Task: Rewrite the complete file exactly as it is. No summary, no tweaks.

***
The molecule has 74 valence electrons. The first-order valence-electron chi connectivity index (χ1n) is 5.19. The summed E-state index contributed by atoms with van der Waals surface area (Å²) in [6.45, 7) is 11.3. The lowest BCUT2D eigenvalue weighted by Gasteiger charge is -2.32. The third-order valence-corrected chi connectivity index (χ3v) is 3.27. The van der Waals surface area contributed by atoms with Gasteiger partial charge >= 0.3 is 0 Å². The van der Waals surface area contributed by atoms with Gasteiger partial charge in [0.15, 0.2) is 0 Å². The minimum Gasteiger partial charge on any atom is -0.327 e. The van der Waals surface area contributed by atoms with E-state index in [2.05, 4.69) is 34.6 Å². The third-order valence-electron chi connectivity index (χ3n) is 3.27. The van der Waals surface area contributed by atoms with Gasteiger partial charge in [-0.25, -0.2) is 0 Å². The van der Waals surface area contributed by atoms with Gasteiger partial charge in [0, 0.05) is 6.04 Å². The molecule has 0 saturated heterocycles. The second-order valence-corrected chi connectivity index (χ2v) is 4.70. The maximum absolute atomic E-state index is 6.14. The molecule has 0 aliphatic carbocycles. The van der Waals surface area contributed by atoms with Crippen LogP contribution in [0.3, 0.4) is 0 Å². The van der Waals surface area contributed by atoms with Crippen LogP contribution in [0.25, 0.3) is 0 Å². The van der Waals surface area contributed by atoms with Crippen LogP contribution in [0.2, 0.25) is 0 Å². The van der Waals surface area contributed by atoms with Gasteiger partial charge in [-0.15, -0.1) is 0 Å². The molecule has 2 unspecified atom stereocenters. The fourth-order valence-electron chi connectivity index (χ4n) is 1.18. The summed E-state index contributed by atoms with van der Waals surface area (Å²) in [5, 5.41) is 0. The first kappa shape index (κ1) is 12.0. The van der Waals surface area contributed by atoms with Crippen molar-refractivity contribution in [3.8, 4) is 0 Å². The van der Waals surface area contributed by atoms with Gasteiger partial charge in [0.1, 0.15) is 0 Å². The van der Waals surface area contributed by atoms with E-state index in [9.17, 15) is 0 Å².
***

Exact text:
The molecule has 74 valence electrons. The first-order valence-electron chi connectivity index (χ1n) is 5.19. The summed E-state index contributed by atoms with van der Waals surface area (Å²) in [6.45, 7) is 11.3. The lowest BCUT2D eigenvalue weighted by Gasteiger charge is -2.32. The third-order valence-corrected chi connectivity index (χ3v) is 3.27. The van der Waals surface area contributed by atoms with Gasteiger partial charge >= 0.3 is 0 Å². The van der Waals surface area contributed by atoms with Gasteiger partial charge in [0.15, 0.2) is 0 Å². The minimum Gasteiger partial charge on any atom is -0.327 e. The van der Waals surface area contributed by atoms with E-state index in [2.05, 4.69) is 34.6 Å². The third-order valence-electron chi connectivity index (χ3n) is 3.27. The van der Waals surface area contributed by atoms with Gasteiger partial charge in [-0.25, -0.2) is 0 Å². The van der Waals surface area contributed by atoms with Gasteiger partial charge in [0, 0.05) is 6.04 Å². The molecule has 0 saturated heterocycles. The second-order valence-corrected chi connectivity index (χ2v) is 4.70. The maximum absolute atomic E-state index is 6.14. The molecule has 0 aliphatic carbocycles. The van der Waals surface area contributed by atoms with Crippen LogP contribution in [0.3, 0.4) is 0 Å². The van der Waals surface area contributed by atoms with Crippen LogP contribution in [0.25, 0.3) is 0 Å². The van der Waals surface area contributed by atoms with Crippen LogP contribution in [0.2, 0.25) is 0 Å². The van der Waals surface area contributed by atoms with Gasteiger partial charge in [-0.15, -0.1) is 0 Å². The molecule has 2 unspecified atom stereocenters. The fourth-order valence-electron chi connectivity index (χ4n) is 1.18. The summed E-state index contributed by atoms with van der Waals surface area (Å²) in [5, 5.41) is 0. The first kappa shape index (κ1) is 12.0. The van der Waals surface area contributed by atoms with Crippen molar-refractivity contribution in [3.8, 4) is 0 Å². The van der Waals surface area contributed by atoms with Gasteiger partial charge in [0.1, 0.15) is 0 Å². The van der Waals surface area contributed by atoms with E-state index in [9.17, 15) is 0 Å².